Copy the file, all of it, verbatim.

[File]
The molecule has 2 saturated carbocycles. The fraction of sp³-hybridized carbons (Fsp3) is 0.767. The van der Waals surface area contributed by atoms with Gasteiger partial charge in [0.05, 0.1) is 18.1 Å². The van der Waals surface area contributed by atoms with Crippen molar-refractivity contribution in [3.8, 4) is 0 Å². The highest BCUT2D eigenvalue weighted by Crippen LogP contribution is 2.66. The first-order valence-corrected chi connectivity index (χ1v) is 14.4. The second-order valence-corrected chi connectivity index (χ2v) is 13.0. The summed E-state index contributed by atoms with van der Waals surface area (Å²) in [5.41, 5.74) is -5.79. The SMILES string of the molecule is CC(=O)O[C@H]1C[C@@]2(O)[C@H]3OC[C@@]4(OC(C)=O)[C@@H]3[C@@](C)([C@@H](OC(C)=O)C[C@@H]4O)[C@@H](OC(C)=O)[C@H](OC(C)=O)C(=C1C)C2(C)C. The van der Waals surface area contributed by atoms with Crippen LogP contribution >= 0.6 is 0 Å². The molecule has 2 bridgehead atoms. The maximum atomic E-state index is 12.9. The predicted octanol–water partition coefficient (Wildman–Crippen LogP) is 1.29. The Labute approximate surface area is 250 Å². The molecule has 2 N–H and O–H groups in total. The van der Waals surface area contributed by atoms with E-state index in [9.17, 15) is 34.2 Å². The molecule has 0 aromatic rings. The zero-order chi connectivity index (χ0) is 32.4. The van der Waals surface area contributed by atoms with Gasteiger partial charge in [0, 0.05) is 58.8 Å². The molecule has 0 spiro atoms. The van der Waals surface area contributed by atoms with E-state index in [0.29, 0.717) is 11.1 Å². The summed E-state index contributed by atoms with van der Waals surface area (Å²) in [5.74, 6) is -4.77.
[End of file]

The molecule has 2 saturated carbocycles. The fraction of sp³-hybridized carbons (Fsp3) is 0.767. The van der Waals surface area contributed by atoms with Gasteiger partial charge in [0.05, 0.1) is 18.1 Å². The van der Waals surface area contributed by atoms with Crippen molar-refractivity contribution in [3.8, 4) is 0 Å². The highest BCUT2D eigenvalue weighted by Crippen LogP contribution is 2.66. The first-order valence-corrected chi connectivity index (χ1v) is 14.4. The second-order valence-corrected chi connectivity index (χ2v) is 13.0. The summed E-state index contributed by atoms with van der Waals surface area (Å²) in [5.41, 5.74) is -5.79. The SMILES string of the molecule is CC(=O)O[C@H]1C[C@@]2(O)[C@H]3OC[C@@]4(OC(C)=O)[C@@H]3[C@@](C)([C@@H](OC(C)=O)C[C@@H]4O)[C@@H](OC(C)=O)[C@H](OC(C)=O)C(=C1C)C2(C)C. The van der Waals surface area contributed by atoms with Crippen LogP contribution >= 0.6 is 0 Å². The molecule has 2 bridgehead atoms. The maximum atomic E-state index is 12.9. The predicted octanol–water partition coefficient (Wildman–Crippen LogP) is 1.29. The Labute approximate surface area is 250 Å². The molecule has 2 N–H and O–H groups in total. The van der Waals surface area contributed by atoms with E-state index in [9.17, 15) is 34.2 Å². The molecule has 0 aromatic rings. The zero-order chi connectivity index (χ0) is 32.4. The van der Waals surface area contributed by atoms with Gasteiger partial charge in [0, 0.05) is 58.8 Å². The molecule has 0 spiro atoms. The van der Waals surface area contributed by atoms with E-state index in [0.29, 0.717) is 11.1 Å². The summed E-state index contributed by atoms with van der Waals surface area (Å²) in [5.74, 6) is -4.77.